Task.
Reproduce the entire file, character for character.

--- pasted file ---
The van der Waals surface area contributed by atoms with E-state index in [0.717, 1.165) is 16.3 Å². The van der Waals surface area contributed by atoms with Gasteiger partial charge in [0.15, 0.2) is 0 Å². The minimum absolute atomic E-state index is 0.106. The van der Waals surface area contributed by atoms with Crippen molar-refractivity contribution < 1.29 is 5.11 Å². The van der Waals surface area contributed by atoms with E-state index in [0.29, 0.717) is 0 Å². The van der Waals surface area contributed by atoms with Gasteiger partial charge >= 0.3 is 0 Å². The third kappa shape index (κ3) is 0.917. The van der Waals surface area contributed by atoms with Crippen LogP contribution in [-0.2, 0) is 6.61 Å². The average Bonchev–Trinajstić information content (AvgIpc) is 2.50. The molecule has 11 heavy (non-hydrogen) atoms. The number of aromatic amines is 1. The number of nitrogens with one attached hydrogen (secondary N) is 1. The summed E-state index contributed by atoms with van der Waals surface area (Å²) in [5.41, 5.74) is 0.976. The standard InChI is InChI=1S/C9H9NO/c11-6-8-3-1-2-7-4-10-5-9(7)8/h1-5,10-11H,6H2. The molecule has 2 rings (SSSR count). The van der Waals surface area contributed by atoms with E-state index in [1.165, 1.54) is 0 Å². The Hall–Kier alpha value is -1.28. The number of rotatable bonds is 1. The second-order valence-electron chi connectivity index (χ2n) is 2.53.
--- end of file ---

The van der Waals surface area contributed by atoms with E-state index in [0.717, 1.165) is 16.3 Å². The van der Waals surface area contributed by atoms with Gasteiger partial charge in [0.15, 0.2) is 0 Å². The minimum absolute atomic E-state index is 0.106. The van der Waals surface area contributed by atoms with Crippen molar-refractivity contribution < 1.29 is 5.11 Å². The van der Waals surface area contributed by atoms with E-state index in [0.29, 0.717) is 0 Å². The van der Waals surface area contributed by atoms with Gasteiger partial charge >= 0.3 is 0 Å². The third kappa shape index (κ3) is 0.917. The van der Waals surface area contributed by atoms with Crippen LogP contribution in [-0.2, 0) is 6.61 Å². The average Bonchev–Trinajstić information content (AvgIpc) is 2.50. The molecule has 11 heavy (non-hydrogen) atoms. The number of aromatic amines is 1. The number of nitrogens with one attached hydrogen (secondary N) is 1. The summed E-state index contributed by atoms with van der Waals surface area (Å²) in [5.41, 5.74) is 0.976. The standard InChI is InChI=1S/C9H9NO/c11-6-8-3-1-2-7-4-10-5-9(7)8/h1-5,10-11H,6H2. The molecule has 2 rings (SSSR count). The van der Waals surface area contributed by atoms with E-state index in [1.165, 1.54) is 0 Å². The Hall–Kier alpha value is -1.28. The number of rotatable bonds is 1. The second-order valence-electron chi connectivity index (χ2n) is 2.53.